State overturns conviction of former Hudson manArea News
-- A state appeals court overturned a Hudson man’s armed robbery conviction Tuesday, concluding that a Hudson Police Department detective violated the suspect’s constitutional rights when the officer ignored the man’s request to remain silent and consult a lawyer.
By: Kevin Murphy , Pierce County Herald
MADISON – A state appeals court overturned a Hudson man’s armed robbery conviction Tuesday, concluding that a Hudson Police Department detective violated the suspect’s constitutional rights when the officer ignored the man’s request to remain silent and consult a lawyer.
The District Three Court of Appeals Tuesday threw out Zachary R. Wiegand’s 25-year sentence for a 2003 robbery of an armored car and arson after concluding Detective Jeffrey Knopps continued to question Wiegand after Wiegand invoked his right to remain silent.
After about 1 ½ hours of interrogation, Wiegand said he didn’t want to talk anymore, Knopps then said “well, only thing, Zach,” to which Wiegand replied, “lawyer,” according to the appeals decision.
Wiegand’s statements constituted his unequivocal right to remain silent and request for an attorney, which Knopps violated by continuing to question Wiegand, according to the opinion.
“They really wanted to get this guy,” said Brian Findley Wiegand’s appeals attorney. “He (allegedly) got away with a lot of money, and they wanted to get the guy who did it.”
Law enforcement wanted the person who shot a woman in Minnesota, stole her mini-van and on May 29, 2003, used it to rob an armored car at gunpoint in Hudson. The robber made off with $238,000 and police later found the Caravan burning at a nearby cemetery.
Five years later police recovered a handgun with a partly obliterated serial number and through forensic testing determined it had been used in the Minnesota shooting. Police narrowed the gun to 10 possible purchasers and ultimately determined Wiegand bought the gun on March 13, 2003, and used it in the van theft and armored car robbery.
Law enforcement from Polk, St. Croix and Washington counties arrested Wiegand while at his Walmart job and transported him to the Polk County jail for questioning. Polk County officer Roy Joy interviewed Wiegand for 60 to 90 minutes about alleged welfare fraud, before Knopps took over.
After Wiegand invoked his right to remain silent and mentioned a lawyer he changed his mind and the interrogation continued. Wiegand confessed to the shooting in Minnesota and the armored car robbery.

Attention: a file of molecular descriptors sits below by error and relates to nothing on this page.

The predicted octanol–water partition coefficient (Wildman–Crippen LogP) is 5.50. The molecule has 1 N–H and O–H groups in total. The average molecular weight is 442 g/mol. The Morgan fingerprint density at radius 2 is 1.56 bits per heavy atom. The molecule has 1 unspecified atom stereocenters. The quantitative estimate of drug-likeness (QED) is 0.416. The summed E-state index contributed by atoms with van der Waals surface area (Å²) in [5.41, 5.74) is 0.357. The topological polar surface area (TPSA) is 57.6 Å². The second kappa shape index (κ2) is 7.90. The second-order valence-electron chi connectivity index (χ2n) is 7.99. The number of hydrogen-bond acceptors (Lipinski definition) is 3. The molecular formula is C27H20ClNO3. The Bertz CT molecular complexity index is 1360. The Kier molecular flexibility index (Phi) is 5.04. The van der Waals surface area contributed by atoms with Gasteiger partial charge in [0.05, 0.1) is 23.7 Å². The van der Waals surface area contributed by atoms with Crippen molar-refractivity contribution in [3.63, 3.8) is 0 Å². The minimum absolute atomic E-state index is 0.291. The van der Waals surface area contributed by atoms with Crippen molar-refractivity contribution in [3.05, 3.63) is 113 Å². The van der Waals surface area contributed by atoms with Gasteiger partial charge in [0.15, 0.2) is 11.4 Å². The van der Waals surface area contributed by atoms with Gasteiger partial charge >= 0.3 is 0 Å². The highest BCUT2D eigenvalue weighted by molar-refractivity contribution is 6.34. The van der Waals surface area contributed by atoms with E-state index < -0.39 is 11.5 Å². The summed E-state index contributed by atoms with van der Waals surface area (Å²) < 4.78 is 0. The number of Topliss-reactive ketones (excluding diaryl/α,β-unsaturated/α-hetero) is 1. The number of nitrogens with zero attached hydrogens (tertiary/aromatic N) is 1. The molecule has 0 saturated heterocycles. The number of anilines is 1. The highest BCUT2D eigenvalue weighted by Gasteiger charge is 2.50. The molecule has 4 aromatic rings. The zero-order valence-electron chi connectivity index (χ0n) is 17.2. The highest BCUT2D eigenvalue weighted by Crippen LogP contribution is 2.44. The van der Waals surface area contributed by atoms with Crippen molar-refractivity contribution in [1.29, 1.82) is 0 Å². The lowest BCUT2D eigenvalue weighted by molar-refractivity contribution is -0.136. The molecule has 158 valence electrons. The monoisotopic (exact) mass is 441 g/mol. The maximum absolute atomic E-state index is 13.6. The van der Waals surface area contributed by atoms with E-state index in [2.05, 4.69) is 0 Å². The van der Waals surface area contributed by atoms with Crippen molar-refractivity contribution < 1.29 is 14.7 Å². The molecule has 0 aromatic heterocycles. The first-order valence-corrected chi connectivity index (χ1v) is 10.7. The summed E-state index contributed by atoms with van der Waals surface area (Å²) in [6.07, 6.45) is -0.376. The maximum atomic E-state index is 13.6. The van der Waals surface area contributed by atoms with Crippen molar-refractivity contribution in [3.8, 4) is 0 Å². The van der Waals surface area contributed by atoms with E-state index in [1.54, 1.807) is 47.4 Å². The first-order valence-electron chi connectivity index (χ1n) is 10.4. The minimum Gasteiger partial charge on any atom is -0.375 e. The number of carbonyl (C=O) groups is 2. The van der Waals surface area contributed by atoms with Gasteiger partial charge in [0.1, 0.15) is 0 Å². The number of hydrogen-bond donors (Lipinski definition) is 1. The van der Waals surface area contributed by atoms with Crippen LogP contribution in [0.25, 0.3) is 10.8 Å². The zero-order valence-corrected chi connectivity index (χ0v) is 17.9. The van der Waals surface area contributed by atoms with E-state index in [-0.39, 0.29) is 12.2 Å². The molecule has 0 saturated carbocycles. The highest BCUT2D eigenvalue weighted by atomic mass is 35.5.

Police obtained multiple search warrants and gathered evidence that linked him to the crimes.
After being charged, Wiegand’s attorney tried to get his client’s statements suppressed but Knopps testified that Wiegand never clearly indicated he wanted an attorney. After Circuit Judge Eric Lundell refused to suppress Wiegand’s confession, Wiegand pleaded guilty and was sentenced to 25 years in prison to be served concurrently with the sentence he received in Minnesota.
On appeal Finley argued that police must immediately cease all questioning after a person in custody invokes his right to remain silent. Questioning can only resume under facts not existent in this case.
“In fact, in this case the interrogating officer made no attempt to comply with Wiegand’s clear invocation of the right to silence, but kept right on interrogating Wiegand. Because the officer did not honor the invocation of the right, Wiegand’s subsequent agreement to continue the questioning was tainted and legally irrelevant,” Finley wrote in an appeals brief.
The state argued on appeal that Wiegand didn’t clearly invoke his right to silence but the appeals court disagreed.
“Instead, Knopps pressed on with the interrogation, stating he was just trying to help Wiegand, and then applying further pressure by referring again to Wiegand’s police officer father,” Judge Michael Hoover wrote in the seven-page opinion.
Dana Brueck, a spokesperson for the Wisconsin Attorney General's office, which handled the appeal in the case, said, "we are reviewing the decision in order to evaluate whether a petition for review (with the Wisconsin Supreme Court) will be filed."
St. Croix County District Attorney Eric Johnson wasn’t available for immediate comment Tuesday morning.
Finley said the state can re-try Wiegand on the robbery and arson charges but can’t use the evidence gathered from by his unlawfully obtained confession.
Wiegand currently has an April 10, 2017, anticipated release date from the Minnesota state prison at Stillwater, for an attempted murder conviction in Washington County.